• 1981: Sweeney Praises the Trees, Henry Pearson
  • 1982: A Personal Selection, Ulster Museum
  • 1982: Poems and a Memoir, Limited Editions Club
  • 1983: An Open Letter, Field Day
  • 1983: Among Schoolchildren, Queen’s University
  • 1984: Verses for a Fordham Commencement, Nadja Press
  • 1984: Hailstones, Gallery Press
  • 1985: From the Republic of Conscience, Amnesty International
  • 1985: Place and Displacement, Dove Cottage
  • 1985: Towards a Collaboration, Arts Council N.I.
  • 1986: Clearances, Cornamona Press
  • 1988: Readings in Contemporary Poetry, DIA Art Foundation
  • 1988: The Sounds of Rain, Emory University
  • 1988: The Dark Wood, Colin Smythe
  • 1989: An Upstairs Outlook, Linen Hall Library
  • 1989: The Place of Writing, Emory University
  • 1990: The Tree Clock, Linen Hall Library
  • 1991: Squarings, Hieroglyph Editions
  • 1992: Dylan the Durable, Bennington College
  • 1992: The Gravel Walks, Lenoir Rhyne College
  • 1992: The Golden Bough, Bonnefant Press
  • 1993: Keeping Going, Bow and Arrow Press
  • 1993: Joy or Night, University of Swansea
  • 1994: Extending the Alphabet, Memorial University of Newfoundland
  • 1994: Speranza in Reading, University of Tasmania
  • 1995: Oscar Wilde Dedication, Westminster Abbey
  • 1995: Charles Montgomery Monteith, All Souls College
  • 1995: Crediting Poetry: The Nobel Lecture, Gallery Press
  • 1996: Commencement Address, UNC Chapel Hill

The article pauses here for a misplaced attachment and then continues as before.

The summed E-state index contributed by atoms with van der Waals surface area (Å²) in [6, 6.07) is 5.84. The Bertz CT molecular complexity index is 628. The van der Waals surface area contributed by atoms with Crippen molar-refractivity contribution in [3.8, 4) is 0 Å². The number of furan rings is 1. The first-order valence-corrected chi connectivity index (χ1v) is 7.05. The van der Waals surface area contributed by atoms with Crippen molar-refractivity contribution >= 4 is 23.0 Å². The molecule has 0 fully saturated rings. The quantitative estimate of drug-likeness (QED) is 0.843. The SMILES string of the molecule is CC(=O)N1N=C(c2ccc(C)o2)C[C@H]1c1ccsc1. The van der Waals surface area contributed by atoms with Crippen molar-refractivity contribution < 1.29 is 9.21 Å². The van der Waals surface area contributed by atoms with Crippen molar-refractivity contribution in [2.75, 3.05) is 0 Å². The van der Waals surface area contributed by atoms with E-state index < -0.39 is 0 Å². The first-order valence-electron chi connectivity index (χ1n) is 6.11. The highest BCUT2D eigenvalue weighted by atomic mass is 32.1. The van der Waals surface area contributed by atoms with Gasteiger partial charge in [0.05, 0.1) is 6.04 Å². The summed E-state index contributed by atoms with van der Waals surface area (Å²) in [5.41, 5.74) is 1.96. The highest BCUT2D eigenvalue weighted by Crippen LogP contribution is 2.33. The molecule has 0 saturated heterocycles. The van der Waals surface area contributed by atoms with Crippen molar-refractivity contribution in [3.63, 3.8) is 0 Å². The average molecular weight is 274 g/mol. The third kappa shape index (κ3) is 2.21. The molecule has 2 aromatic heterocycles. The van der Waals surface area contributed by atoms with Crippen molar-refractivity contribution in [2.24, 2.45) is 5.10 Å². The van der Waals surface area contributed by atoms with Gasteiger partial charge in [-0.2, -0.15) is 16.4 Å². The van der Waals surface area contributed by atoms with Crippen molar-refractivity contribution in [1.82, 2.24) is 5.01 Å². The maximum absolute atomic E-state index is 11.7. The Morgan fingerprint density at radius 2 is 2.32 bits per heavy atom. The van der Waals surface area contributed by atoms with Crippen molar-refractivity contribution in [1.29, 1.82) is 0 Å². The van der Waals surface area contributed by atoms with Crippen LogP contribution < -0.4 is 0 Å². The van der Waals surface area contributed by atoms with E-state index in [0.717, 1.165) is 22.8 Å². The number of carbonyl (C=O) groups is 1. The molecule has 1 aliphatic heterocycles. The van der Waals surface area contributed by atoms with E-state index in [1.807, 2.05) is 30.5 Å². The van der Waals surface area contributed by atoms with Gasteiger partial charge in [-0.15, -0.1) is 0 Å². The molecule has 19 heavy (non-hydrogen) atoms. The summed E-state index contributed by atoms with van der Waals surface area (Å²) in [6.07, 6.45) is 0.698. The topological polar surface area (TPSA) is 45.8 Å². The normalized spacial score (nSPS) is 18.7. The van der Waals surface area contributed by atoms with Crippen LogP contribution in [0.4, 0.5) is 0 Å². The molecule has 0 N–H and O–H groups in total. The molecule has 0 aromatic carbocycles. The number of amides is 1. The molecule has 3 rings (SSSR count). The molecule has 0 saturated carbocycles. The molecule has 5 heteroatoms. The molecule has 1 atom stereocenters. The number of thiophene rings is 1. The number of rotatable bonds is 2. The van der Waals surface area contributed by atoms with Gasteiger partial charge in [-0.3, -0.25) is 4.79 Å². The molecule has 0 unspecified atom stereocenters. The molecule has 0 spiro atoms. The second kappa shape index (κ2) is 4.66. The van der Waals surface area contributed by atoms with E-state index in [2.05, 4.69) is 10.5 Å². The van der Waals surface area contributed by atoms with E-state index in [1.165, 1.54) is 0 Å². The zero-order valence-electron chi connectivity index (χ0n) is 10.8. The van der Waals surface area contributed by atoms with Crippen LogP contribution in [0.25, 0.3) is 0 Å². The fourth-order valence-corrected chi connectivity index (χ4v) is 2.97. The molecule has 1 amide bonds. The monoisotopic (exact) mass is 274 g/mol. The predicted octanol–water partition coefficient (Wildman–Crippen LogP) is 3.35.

• 1997: Poet to Blacksmith, Pim Witteveen
  • 1997: An After Dinner Speech, Atlantic Foundation
  • 1998: Audenesque, Maeght
  • 1999: The Light of the Leaves, Bonnefant Press
  • 1999: Ballynahinch Lake, Sonzogni
  • 2001: Something to Write Home About, Flying Fox
  • 2001: Towers, Trees, Terrors, Università degli Studi di Urbino
  • 2002: The Whole Thing: on the Good of Poetry, The Recorder
  • 2002: Hope and History, Rhodes University
  • 2002: A Keen for the Coins, Lenoir Rhyne College
  • 2002: Hallaig, Sorley MacLean Trust
  • 2002: Arion, a poem by Alexander Pushkin, translated from the Russian, with a note by Olga Carlisle, Arion Press
  • 2003: Eclogues in Extremis, Royal Irish Academy
  • 2003: Squarings, Arion Press
  • 2004: Anything can Happen, Town House Publishers
  • 2004: Room to Rhyme, University of Dundee
  • 2004: The Testament of Cresseid, Enitharmon Press
  • 2004: Columcille The Scribe, The Royal Irish Academy
  • 2005: A Tribute to Michael McLaverty, Linen Hall Library
  • 2005: The Door Stands Open, Irish Writers Centre
  • 2005: A Shiver, Clutag Press
  • 2007: The Riverbank Field, Gallery Press
  • 2008: Articulations, Royal Irish Academy
  • 2008: One on a Side, Robert Frost Foundation
  • 2009: Spelling It Out, Gallery Press
  • 2010: Writer & Righter, Irish Human Rights Commission
  • 2012: Stone From Delphi, Arion Press
  • 2013: The Last Walk, Gallery Press
  • 2019: My Yeats, Yeats Society Sligo

AWARDS AND HONOURS

  • 1966 Eric Gregory Award
  • 1967 Cholmondeley Award
  • 1968 Geoffrey Faber Memorial Prize
  • 1975 E. M. Forster Award
  • 1975 Duff Cooper Memorial Prize
  • 1995 Nobel Prize in Literature
  • 1996 Commandeur de l’Ordre des Arts et des Lettres
  • 1997 Elected Saoi of Aosdána
  • 1998 St. Louis Literary Award from the Saint Louis University Library Associates
  • 2001 Golden Wreath of Poetry, given by Struga Poetry Evenings for life achievement in the field of poetry
  • 2004 Kenyon Review Award for Literary Achievement
  • 2005 Irish PEN Award[121]
  • 2006 T. S. Eliot Prize for District and Circle
  • 2007 Poetry Now Award for District and Circle
  • 2009 David Cohen Prize
  • 2011 Poetry Now Award for Human Chain
  • 2011 Bob Hughes Lifetime Achievement Award
  • 2012 Griffin Poetry Prize, Lifetime Recognition Award

The contents of this page are sourced from Wikipedia article on 4 July 2020. The contents are available under the CC BY-SA 4.0 license.